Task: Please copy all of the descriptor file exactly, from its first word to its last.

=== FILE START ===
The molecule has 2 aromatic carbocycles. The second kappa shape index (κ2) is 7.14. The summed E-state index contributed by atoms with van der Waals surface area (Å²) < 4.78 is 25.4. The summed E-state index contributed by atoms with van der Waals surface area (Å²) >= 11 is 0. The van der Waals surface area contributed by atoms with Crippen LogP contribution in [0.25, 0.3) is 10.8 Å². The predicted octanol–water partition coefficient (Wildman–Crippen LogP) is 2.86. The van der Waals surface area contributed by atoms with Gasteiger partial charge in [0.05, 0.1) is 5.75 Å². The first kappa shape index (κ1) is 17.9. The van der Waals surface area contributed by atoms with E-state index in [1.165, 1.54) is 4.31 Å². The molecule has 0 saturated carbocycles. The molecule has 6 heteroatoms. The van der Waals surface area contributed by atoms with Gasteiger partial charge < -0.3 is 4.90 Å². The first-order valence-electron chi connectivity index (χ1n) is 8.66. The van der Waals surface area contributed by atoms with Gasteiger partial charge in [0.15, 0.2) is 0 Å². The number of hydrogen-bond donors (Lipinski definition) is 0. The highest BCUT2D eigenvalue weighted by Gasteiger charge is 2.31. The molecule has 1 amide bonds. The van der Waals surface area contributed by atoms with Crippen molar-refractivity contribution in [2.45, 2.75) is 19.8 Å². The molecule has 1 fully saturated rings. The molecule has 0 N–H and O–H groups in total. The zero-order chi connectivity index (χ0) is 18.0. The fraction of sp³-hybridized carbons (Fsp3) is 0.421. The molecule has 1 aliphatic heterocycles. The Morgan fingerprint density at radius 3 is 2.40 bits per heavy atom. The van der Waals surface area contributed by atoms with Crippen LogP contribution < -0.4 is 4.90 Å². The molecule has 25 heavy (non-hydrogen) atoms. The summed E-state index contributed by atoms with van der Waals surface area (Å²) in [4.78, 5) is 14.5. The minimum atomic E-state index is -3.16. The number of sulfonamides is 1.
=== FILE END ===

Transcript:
The molecule has 2 aromatic carbocycles. The second kappa shape index (κ2) is 7.14. The summed E-state index contributed by atoms with van der Waals surface area (Å²) < 4.78 is 25.4. The summed E-state index contributed by atoms with van der Waals surface area (Å²) >= 11 is 0. The van der Waals surface area contributed by atoms with Crippen LogP contribution in [0.25, 0.3) is 10.8 Å². The predicted octanol–water partition coefficient (Wildman–Crippen LogP) is 2.86. The van der Waals surface area contributed by atoms with Gasteiger partial charge in [0.05, 0.1) is 5.75 Å². The first kappa shape index (κ1) is 17.9. The van der Waals surface area contributed by atoms with E-state index in [1.165, 1.54) is 4.31 Å². The molecule has 0 saturated carbocycles. The molecule has 6 heteroatoms. The van der Waals surface area contributed by atoms with Gasteiger partial charge < -0.3 is 4.90 Å². The first-order valence-electron chi connectivity index (χ1n) is 8.66. The van der Waals surface area contributed by atoms with Gasteiger partial charge in [0.15, 0.2) is 0 Å². The number of hydrogen-bond donors (Lipinski definition) is 0. The highest BCUT2D eigenvalue weighted by Gasteiger charge is 2.31. The molecule has 1 amide bonds. The van der Waals surface area contributed by atoms with Crippen molar-refractivity contribution in [2.45, 2.75) is 19.8 Å². The molecule has 1 fully saturated rings. The molecule has 0 N–H and O–H groups in total. The zero-order chi connectivity index (χ0) is 18.0. The fraction of sp³-hybridized carbons (Fsp3) is 0.421. The molecule has 1 aliphatic heterocycles. The Morgan fingerprint density at radius 3 is 2.40 bits per heavy atom. The van der Waals surface area contributed by atoms with Crippen LogP contribution < -0.4 is 4.90 Å². The molecule has 25 heavy (non-hydrogen) atoms. The summed E-state index contributed by atoms with van der Waals surface area (Å²) in [4.78, 5) is 14.5. The minimum atomic E-state index is -3.16. The number of sulfonamides is 1.